This is your third personal film after 2009's Undertow Eyes and 2012's Elena. Why did you decide to tell the story through the lens of your family, rather than taking the more traditional historical documentary route?

All my films come from a personal perspective. I'm interested in the concept of trauma and how it shapes us as human beings — how powerful it can be to dive into one's own trauma and then find the energy and the light that can come from that. And in this case, I was interested in political trauma. My generation grew up in an age of optimism, believing democracy was here to stay. And, similar to what the United States went through in 2016, there was an earthquake that made us feel that basic human rights and a line of ethics that separates the humane from the inhumane, guaranteed through decades of fighting [for it], were suddenly starting to dissolve. And the trauma I felt — which I think many people felt in the U.S. with the election of Donald Trump and in the U.K. with Brexit — was the sensation of losing your future and your idea of what your country was and would be.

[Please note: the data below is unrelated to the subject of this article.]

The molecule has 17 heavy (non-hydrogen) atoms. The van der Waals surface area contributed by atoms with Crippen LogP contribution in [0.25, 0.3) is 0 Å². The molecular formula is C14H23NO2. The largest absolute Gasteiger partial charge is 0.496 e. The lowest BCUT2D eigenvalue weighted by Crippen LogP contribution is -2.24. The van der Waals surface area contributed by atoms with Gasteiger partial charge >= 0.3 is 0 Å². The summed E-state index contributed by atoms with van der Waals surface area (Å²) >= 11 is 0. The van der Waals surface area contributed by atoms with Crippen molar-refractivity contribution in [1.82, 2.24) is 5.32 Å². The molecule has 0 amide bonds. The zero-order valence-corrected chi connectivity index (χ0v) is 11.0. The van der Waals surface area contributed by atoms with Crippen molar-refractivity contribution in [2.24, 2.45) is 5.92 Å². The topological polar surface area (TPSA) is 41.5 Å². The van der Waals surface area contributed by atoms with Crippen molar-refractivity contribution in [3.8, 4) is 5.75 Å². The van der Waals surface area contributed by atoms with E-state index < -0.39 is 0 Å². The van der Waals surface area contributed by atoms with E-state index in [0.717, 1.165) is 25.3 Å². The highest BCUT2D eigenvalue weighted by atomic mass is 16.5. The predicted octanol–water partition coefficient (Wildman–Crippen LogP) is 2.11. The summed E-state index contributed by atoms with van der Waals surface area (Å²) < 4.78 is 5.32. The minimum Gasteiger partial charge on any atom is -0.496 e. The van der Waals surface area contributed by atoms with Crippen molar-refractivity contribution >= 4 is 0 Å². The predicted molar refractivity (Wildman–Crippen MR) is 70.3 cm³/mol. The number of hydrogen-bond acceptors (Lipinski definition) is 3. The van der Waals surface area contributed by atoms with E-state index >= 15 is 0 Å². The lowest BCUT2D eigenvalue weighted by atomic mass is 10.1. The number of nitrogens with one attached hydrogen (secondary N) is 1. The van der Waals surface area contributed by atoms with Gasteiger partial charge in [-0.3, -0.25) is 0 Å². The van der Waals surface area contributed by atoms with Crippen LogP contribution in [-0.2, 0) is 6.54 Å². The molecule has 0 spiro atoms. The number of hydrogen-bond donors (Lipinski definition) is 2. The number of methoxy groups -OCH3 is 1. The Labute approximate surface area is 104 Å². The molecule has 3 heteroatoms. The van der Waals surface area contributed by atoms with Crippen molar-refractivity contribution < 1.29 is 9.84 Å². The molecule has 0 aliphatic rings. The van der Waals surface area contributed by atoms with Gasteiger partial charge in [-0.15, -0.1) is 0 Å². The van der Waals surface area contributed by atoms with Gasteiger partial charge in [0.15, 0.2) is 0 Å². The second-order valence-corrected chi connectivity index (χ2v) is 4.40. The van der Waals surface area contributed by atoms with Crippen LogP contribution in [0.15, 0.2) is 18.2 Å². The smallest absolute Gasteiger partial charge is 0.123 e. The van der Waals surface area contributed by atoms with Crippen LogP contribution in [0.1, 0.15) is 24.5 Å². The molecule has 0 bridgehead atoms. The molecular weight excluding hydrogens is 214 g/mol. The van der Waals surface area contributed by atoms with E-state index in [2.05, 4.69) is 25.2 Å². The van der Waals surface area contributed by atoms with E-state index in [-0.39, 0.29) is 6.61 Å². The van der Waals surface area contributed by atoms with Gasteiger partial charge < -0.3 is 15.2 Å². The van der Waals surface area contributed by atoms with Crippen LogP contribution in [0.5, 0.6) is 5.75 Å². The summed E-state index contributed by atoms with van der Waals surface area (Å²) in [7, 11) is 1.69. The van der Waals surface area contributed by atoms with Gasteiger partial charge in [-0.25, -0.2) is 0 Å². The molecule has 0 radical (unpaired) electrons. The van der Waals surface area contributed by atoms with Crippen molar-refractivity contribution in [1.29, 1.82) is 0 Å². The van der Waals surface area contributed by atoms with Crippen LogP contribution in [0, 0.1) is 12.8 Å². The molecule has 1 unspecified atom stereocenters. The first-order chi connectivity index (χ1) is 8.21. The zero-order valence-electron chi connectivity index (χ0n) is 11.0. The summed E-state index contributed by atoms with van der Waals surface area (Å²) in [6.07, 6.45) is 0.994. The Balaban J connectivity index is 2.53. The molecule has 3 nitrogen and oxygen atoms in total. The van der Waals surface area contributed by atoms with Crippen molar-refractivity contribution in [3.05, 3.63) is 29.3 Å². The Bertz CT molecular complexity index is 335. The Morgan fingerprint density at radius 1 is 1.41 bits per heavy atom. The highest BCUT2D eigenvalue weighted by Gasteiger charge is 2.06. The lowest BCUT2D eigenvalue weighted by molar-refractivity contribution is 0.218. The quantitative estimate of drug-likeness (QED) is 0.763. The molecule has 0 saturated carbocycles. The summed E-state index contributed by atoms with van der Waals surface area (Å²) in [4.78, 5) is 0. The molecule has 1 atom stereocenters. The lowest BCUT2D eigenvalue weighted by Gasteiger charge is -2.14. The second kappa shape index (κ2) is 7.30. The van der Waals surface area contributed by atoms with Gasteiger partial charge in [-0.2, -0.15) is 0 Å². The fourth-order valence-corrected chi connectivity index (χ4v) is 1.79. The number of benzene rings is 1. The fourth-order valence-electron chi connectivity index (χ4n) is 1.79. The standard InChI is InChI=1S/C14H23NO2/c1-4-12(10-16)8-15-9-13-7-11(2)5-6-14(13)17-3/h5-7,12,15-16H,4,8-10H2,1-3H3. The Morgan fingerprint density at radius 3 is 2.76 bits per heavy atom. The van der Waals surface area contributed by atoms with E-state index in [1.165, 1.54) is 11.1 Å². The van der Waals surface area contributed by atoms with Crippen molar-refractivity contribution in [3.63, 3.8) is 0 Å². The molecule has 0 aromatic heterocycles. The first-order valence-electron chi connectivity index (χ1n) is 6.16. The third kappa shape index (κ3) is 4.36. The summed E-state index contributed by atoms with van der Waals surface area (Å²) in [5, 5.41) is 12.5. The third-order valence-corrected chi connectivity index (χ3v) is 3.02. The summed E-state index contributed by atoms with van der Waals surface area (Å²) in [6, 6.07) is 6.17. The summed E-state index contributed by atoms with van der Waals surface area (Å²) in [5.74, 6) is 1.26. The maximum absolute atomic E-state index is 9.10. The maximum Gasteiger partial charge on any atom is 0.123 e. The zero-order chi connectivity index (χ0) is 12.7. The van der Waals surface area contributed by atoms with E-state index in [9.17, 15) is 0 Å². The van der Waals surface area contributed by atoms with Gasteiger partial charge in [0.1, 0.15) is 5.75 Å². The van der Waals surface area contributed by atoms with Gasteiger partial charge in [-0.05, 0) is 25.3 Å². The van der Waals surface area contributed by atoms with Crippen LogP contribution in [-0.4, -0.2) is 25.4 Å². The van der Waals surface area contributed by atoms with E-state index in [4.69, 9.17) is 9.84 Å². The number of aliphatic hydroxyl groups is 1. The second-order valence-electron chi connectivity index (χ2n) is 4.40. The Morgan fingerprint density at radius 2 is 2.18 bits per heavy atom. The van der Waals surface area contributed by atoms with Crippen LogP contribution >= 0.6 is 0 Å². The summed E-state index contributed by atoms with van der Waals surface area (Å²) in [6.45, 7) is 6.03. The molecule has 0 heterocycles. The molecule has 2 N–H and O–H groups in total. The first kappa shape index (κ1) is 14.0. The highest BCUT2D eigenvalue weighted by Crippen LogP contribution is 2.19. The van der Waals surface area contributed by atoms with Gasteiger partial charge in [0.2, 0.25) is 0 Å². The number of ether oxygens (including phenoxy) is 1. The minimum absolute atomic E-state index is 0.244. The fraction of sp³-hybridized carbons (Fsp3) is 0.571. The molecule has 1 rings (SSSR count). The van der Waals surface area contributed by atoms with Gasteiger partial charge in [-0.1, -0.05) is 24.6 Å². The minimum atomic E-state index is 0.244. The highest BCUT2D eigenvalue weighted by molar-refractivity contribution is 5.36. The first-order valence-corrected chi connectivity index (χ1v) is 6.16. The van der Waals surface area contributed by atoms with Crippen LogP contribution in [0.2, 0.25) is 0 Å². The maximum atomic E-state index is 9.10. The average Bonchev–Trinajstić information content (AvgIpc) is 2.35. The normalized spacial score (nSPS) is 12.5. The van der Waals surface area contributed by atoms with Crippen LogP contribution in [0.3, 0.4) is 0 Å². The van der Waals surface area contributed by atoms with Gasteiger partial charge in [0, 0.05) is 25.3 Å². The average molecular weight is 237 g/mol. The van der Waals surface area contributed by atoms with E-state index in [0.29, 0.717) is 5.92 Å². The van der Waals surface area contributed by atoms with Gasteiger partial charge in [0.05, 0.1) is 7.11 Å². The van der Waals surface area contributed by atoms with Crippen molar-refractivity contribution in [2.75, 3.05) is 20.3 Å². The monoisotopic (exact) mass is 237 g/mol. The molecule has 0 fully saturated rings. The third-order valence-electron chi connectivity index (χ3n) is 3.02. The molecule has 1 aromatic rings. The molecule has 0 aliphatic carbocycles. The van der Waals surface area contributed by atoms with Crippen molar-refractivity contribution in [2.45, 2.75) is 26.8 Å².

You credit three co-writers alongside yourself. How did you approach writing the film?

It was a back-and-forth process. There were some parts that I wrote while I was in Brasilia, in the heat of the event. And then an amazing editing team helped a lot with the writing and the rewriting. Carol Pires, a journalist who works with The New York Times, covered the entire impeachment process and helped a lot in getting the political context right, and also in finding the right measure of how much to put myself into the film or not, along with [co-writers] Moara Passoni and David Barker. We were fine-tuning the narration until the very last day of mixing.

What are your hopes for the future of the film and for Brazil?

I hope the film will raise people's awareness about the frailty of democracy. Many other countries around the world should be declaring a state of emergency, or a kind of state of alert. Political parties are willing to destroy democracy to be able to win or to stay in power. And that is happening in Brazil and the U.S. and in many other places. It's catastrophic not just for human rights, but also for the climate. And it might be too late if we wait to protect the rule of law and democracy, acquired through so many centuries of hard work. It's alarming what is happening in Brazil; we're really at the edge of becoming an authoritarian government. Or past that edge.

Interview edited for length and clarity.

This story first appeared in a January stand-alone issue of The Hollywood Reporter magazine. Click here to subscribe.